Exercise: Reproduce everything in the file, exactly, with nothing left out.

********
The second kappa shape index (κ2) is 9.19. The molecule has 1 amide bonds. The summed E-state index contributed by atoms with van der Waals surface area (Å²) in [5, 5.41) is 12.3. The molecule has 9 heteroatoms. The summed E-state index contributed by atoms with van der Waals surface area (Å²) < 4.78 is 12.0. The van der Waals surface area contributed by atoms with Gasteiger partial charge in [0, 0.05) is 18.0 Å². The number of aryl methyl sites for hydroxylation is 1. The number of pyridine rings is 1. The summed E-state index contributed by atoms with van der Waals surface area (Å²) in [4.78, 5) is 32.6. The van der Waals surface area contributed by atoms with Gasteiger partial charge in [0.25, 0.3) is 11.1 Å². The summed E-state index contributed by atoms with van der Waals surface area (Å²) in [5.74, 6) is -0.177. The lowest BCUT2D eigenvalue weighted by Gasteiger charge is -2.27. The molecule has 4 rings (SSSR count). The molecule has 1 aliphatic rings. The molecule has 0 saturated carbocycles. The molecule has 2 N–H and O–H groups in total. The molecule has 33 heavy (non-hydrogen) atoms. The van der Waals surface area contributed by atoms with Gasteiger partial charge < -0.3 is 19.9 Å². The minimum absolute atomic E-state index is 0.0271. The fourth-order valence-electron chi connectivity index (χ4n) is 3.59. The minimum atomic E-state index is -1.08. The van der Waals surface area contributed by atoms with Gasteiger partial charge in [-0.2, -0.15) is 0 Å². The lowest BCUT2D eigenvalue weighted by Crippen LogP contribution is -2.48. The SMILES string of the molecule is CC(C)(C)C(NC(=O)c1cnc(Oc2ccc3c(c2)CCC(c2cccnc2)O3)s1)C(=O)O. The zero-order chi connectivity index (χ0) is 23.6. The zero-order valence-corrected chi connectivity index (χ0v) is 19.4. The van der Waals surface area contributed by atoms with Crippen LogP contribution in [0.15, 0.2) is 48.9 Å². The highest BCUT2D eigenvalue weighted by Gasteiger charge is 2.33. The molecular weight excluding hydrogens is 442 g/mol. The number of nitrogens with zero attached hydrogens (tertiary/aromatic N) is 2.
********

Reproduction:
The second kappa shape index (κ2) is 9.19. The molecule has 1 amide bonds. The summed E-state index contributed by atoms with van der Waals surface area (Å²) in [5, 5.41) is 12.3. The molecule has 9 heteroatoms. The summed E-state index contributed by atoms with van der Waals surface area (Å²) < 4.78 is 12.0. The van der Waals surface area contributed by atoms with Gasteiger partial charge in [0, 0.05) is 18.0 Å². The number of aryl methyl sites for hydroxylation is 1. The number of pyridine rings is 1. The summed E-state index contributed by atoms with van der Waals surface area (Å²) in [4.78, 5) is 32.6. The van der Waals surface area contributed by atoms with Gasteiger partial charge in [0.25, 0.3) is 11.1 Å². The summed E-state index contributed by atoms with van der Waals surface area (Å²) in [5.74, 6) is -0.177. The lowest BCUT2D eigenvalue weighted by Gasteiger charge is -2.27. The molecule has 4 rings (SSSR count). The molecule has 1 aliphatic rings. The molecule has 0 saturated carbocycles. The molecule has 2 N–H and O–H groups in total. The molecule has 33 heavy (non-hydrogen) atoms. The van der Waals surface area contributed by atoms with Gasteiger partial charge < -0.3 is 19.9 Å². The minimum absolute atomic E-state index is 0.0271. The fourth-order valence-electron chi connectivity index (χ4n) is 3.59. The minimum atomic E-state index is -1.08. The van der Waals surface area contributed by atoms with Gasteiger partial charge in [-0.2, -0.15) is 0 Å². The lowest BCUT2D eigenvalue weighted by Crippen LogP contribution is -2.48. The SMILES string of the molecule is CC(C)(C)C(NC(=O)c1cnc(Oc2ccc3c(c2)CCC(c2cccnc2)O3)s1)C(=O)O. The zero-order chi connectivity index (χ0) is 23.6. The zero-order valence-corrected chi connectivity index (χ0v) is 19.4. The van der Waals surface area contributed by atoms with Crippen LogP contribution in [0.15, 0.2) is 48.9 Å². The highest BCUT2D eigenvalue weighted by Gasteiger charge is 2.33. The molecular weight excluding hydrogens is 442 g/mol. The number of nitrogens with zero attached hydrogens (tertiary/aromatic N) is 2.